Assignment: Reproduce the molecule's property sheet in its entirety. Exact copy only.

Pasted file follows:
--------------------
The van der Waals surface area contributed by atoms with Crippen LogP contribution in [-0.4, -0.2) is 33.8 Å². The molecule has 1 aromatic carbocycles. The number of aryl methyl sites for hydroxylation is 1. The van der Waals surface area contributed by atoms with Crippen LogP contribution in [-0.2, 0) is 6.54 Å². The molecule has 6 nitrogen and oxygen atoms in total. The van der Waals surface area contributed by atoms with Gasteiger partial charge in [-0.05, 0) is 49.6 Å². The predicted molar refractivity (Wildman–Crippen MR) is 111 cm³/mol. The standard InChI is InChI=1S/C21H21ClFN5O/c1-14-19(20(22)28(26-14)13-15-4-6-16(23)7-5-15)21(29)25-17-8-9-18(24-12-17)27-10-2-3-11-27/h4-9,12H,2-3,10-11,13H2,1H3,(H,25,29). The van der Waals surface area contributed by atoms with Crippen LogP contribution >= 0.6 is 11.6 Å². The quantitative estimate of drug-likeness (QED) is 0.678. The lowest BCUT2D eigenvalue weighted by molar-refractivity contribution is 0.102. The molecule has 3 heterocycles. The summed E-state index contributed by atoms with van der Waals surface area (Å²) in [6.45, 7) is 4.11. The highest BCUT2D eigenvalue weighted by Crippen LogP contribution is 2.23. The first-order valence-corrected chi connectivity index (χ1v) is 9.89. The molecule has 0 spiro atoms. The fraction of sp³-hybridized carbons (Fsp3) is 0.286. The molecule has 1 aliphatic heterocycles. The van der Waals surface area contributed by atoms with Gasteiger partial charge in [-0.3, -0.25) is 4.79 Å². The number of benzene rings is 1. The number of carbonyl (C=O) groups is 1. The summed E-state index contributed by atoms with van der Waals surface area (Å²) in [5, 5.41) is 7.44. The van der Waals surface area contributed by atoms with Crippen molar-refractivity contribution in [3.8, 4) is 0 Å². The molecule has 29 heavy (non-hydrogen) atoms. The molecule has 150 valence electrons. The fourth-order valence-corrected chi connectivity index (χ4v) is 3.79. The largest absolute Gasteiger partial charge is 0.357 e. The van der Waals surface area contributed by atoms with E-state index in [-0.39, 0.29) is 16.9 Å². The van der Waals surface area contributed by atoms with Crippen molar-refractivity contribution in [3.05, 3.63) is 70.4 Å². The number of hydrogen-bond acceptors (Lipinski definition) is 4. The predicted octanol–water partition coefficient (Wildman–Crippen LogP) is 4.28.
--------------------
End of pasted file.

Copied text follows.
The van der Waals surface area contributed by atoms with Crippen LogP contribution in [-0.4, -0.2) is 33.8 Å². The molecule has 1 aromatic carbocycles. The number of aryl methyl sites for hydroxylation is 1. The van der Waals surface area contributed by atoms with Crippen LogP contribution in [-0.2, 0) is 6.54 Å². The molecule has 6 nitrogen and oxygen atoms in total. The van der Waals surface area contributed by atoms with Gasteiger partial charge in [-0.05, 0) is 49.6 Å². The predicted molar refractivity (Wildman–Crippen MR) is 111 cm³/mol. The standard InChI is InChI=1S/C21H21ClFN5O/c1-14-19(20(22)28(26-14)13-15-4-6-16(23)7-5-15)21(29)25-17-8-9-18(24-12-17)27-10-2-3-11-27/h4-9,12H,2-3,10-11,13H2,1H3,(H,25,29). The van der Waals surface area contributed by atoms with Crippen LogP contribution >= 0.6 is 11.6 Å². The quantitative estimate of drug-likeness (QED) is 0.678. The lowest BCUT2D eigenvalue weighted by molar-refractivity contribution is 0.102. The molecule has 3 heterocycles. The summed E-state index contributed by atoms with van der Waals surface area (Å²) in [6.45, 7) is 4.11. The highest BCUT2D eigenvalue weighted by Crippen LogP contribution is 2.23. The first-order valence-corrected chi connectivity index (χ1v) is 9.89. The molecule has 0 spiro atoms. The fraction of sp³-hybridized carbons (Fsp3) is 0.286. The molecule has 1 aliphatic heterocycles. The van der Waals surface area contributed by atoms with Gasteiger partial charge in [-0.3, -0.25) is 4.79 Å². The number of benzene rings is 1. The number of carbonyl (C=O) groups is 1. The summed E-state index contributed by atoms with van der Waals surface area (Å²) in [5, 5.41) is 7.44. The van der Waals surface area contributed by atoms with Crippen molar-refractivity contribution in [3.8, 4) is 0 Å². The molecule has 29 heavy (non-hydrogen) atoms. The molecule has 150 valence electrons. The fourth-order valence-corrected chi connectivity index (χ4v) is 3.79. The largest absolute Gasteiger partial charge is 0.357 e. The van der Waals surface area contributed by atoms with E-state index in [-0.39, 0.29) is 16.9 Å². The van der Waals surface area contributed by atoms with Crippen molar-refractivity contribution in [3.05, 3.63) is 70.4 Å². The number of hydrogen-bond acceptors (Lipinski definition) is 4. The predicted octanol–water partition coefficient (Wildman–Crippen LogP) is 4.28.